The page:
Durham’s First Black Sheriff Fights For Retraining And Rebuilding

Jun 4, 2019

A native of Asheboro, Birkhead spent 17 years working in Duke University's Public Safety department.

In 1984 when Clarence F. Birkhead became a deputy sheriff in Randolph County, he had no idea he would eventually take the helm as Durham’s first African American sheriff. Birkhead finds it counter-intuitive that a town with such rich black history and culture had not elected a black sheriff prior to 2018, but he says he is humbled to be the first.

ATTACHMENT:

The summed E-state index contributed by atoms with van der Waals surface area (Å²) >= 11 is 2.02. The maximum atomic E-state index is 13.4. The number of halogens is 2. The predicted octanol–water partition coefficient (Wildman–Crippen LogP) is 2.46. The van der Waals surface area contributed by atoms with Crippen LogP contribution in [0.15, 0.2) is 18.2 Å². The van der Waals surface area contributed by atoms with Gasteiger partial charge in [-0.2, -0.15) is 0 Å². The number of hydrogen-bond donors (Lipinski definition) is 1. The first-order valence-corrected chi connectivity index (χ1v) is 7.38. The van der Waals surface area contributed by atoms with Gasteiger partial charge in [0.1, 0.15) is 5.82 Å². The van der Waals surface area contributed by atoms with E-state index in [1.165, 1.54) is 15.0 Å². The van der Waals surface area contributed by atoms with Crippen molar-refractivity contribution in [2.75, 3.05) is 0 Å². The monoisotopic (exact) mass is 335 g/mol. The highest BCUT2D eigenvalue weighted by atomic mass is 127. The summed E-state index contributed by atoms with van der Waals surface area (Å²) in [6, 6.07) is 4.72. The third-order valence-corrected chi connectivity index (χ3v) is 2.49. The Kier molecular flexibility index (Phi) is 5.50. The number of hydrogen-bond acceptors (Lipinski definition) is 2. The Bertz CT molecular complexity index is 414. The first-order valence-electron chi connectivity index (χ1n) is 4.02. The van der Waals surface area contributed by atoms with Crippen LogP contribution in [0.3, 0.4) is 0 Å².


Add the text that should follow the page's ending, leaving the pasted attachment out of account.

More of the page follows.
Like many of the incoming sheriffs in his class, Birkhead won on a progressive platform of criminal justice reform; protecting the growing immigrant community; rebuilding the relationship between law enforcement and the community; and reducing gun violence. Birkhead believes the answer to many of the problems facing law enforcement is retraining: He plans to retrain school resource officers to limit the likelihood of contributing to the school-to-prison pipeline. He also continues to take a stand against the 287(g) program calling it unconstitutional. And Birkhead wants legislators and district attorneys to reconsider how they handle low-level offenses. Sheriff Birkhead joins host Frank Stasio to share his plans for his tenure in office.